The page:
Element Rail Leasing is trundling into the market with securitization of railcars, according to a presale from Standard & Poor’s.
The deal totals $340.3 million and is divided into an A (sf)-rated tranche for $87.5 million, another A (sf)’ piece for $220.8 million, and a BBB (sf)’ tranche for $32 million.
Collateral consists of 4,267 railcars worth an estimated $402 million. The expected maturity is seven years.
The servicer on the deal is Trinity Industries Leasing Co.
S&P cited the high, stable utilization rates in the U.S. railcar industry; the low risk of technical obsolescence; and the youth of the railcars in the portfolio as a few of strengths of the securitization.
On the flipside, “a majority of the leases are full-time, which exposes the transaction to the railcars’ uncertain variable expenses, such as maintenance and servicing,” the agency said. In addition, a little over a third of the pool consists of DOT-111 railcars, which could face regulatory changes.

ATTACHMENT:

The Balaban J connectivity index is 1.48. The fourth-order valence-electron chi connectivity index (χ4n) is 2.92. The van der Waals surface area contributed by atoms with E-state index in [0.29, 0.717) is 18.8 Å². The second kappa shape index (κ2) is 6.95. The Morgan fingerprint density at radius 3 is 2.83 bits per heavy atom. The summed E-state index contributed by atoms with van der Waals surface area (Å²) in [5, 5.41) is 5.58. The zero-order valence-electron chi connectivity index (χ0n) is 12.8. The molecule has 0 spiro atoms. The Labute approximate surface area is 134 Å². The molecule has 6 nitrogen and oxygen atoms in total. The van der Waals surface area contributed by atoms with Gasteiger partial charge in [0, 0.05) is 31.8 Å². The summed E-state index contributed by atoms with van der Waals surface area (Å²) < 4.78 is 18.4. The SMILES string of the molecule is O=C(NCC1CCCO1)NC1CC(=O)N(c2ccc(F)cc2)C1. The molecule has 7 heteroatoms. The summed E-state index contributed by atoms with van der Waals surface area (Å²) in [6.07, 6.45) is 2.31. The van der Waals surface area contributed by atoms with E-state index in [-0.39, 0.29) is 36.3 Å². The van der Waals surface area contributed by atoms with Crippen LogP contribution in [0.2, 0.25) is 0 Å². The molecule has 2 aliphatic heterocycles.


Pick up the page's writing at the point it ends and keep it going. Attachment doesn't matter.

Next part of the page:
Though Element Corporation started up in May, 2007, it is relatively new to the railcar leasing business, according to S&P. The administrator’s short operating history is mitigated by the experience of the servicer, Trinity Industries Leasing (TILC).
While the higher energy production in states such as North Dakota and Montana have spurred on the railcar industry, a number of accidents of tank cars carrying crude oil has simultaneously cast a pall on the industry’s practices. Railroad operators have proposed making changes while regulators are considering their own rule changes.
S&P believes a rule change would probably take years to come into effect.